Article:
Ink Review: Robert Oster Frankly Blue

Ink Review: Robert Oster Frankly Blue

Not just anyone gets their own special ink. But in honor of their first full year of business Federalist Pens and the colloquially know “Federalist Frank” earned a custom ink color from Robert Oster called Frankly Blue ($18 for 50ml bottle). The ink received a special gold colored cap and was unveiled at the DC Supershow 2017.

There were a lot of ups and downs in DC that may have overshadowed some of these wonderful moments so I’m glad that I have the chance to reflect back on them now.

Frankly Blue is shading, sheening blue in the spirit of Oster’s infamous inks but its a bit smokier. Its seems appropriate for an ink for the DC-based Federalist Pens. Everything about DC is a bit more reserved, a bit more cloak-and-dagger, at least as much as I’ve seen.

Where Australia is Bondi Blue and vivacious, DC is dress blues and reserved.

So, Frankly Blue still has a reddish sheen but its dialed back a bit and less baudy and in your face the way Fire & Ice is. Lake of Fire smolders darkly and Soda Pop Blue is dark and zesty bright blue. Frankly Blue, while maintaining the Oster flair, has the subtlety that DC brings to table.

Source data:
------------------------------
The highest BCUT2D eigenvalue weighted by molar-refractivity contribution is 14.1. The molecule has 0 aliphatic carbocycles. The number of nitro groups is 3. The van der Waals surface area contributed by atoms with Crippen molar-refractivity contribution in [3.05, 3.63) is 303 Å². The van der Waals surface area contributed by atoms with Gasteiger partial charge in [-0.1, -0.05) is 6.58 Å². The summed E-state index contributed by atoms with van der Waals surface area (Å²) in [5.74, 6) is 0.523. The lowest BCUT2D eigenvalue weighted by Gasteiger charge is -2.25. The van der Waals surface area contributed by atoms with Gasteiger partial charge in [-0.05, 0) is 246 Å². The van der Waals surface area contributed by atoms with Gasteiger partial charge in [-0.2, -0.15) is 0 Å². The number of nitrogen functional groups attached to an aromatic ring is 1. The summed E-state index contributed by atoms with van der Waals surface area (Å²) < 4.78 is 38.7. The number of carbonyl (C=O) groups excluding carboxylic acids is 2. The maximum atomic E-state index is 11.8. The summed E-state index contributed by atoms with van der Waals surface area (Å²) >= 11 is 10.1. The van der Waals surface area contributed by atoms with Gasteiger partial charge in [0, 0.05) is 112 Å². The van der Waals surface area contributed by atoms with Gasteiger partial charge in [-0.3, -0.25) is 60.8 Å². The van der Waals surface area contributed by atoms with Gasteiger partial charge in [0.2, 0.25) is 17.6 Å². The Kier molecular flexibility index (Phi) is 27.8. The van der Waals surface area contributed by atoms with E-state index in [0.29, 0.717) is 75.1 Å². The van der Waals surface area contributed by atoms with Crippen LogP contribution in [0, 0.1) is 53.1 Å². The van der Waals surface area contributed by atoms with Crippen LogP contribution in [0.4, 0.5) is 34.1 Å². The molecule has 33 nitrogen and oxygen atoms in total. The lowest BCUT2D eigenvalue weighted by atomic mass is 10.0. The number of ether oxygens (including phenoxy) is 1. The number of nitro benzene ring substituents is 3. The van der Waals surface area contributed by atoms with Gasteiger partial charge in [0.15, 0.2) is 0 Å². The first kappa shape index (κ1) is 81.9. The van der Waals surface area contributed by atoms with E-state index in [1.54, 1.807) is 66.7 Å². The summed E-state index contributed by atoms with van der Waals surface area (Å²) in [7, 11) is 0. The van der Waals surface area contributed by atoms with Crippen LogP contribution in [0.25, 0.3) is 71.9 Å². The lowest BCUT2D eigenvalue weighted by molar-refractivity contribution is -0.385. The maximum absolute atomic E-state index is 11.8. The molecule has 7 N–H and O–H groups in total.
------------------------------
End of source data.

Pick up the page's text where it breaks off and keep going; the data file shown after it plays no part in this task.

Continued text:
It shades to a teal blue and in finer nibs may look as dark as a deep teal, blue black. The ink is completely water soluble. It has no water resistant qualities in my drip test.

So, if you’ve wanted to consider the world of sheening inks but didn’t want to get too crazy, Frankly Blue is the subtler cousin to Fire & Ice.

This ink is exclusively available through Federalist Pens.

DISCLAIMER: This item was sent to me free of charge by Federalist Pens for the purpose of review. Please see the About page for more details.

Link Love: Paper Tastes & Pencil Smells

Link artwork by Chris Grine, illustrator of the web comic Wicked Crispy AND Time Shifters by Scholastic! Go, Chris!




Paper & Notebooks:

Art Supplies:

Other Interesting Things:

Giveaway: A Year of Sun Undated Weekly Planner

The Octaveo “A Year of Sun” undated weekly planner ($44.95 AUD)  is a brilliantly sunny yellow, A5 planner with a flexible cover, hand painted yellow page edges and ultramarine blue accents. If anything would make you feel uplifted about planning for the future, it would be this planner.

Made in Barcelona and inspired by the Mediterranean, I think the Octaveo might make everyday feel like a vacation.

The end pages are a gradient blue with a small quote on the back page and a place to write your personal information in the front. The ribbon bookmark coordinates and is finished to prevent fraying.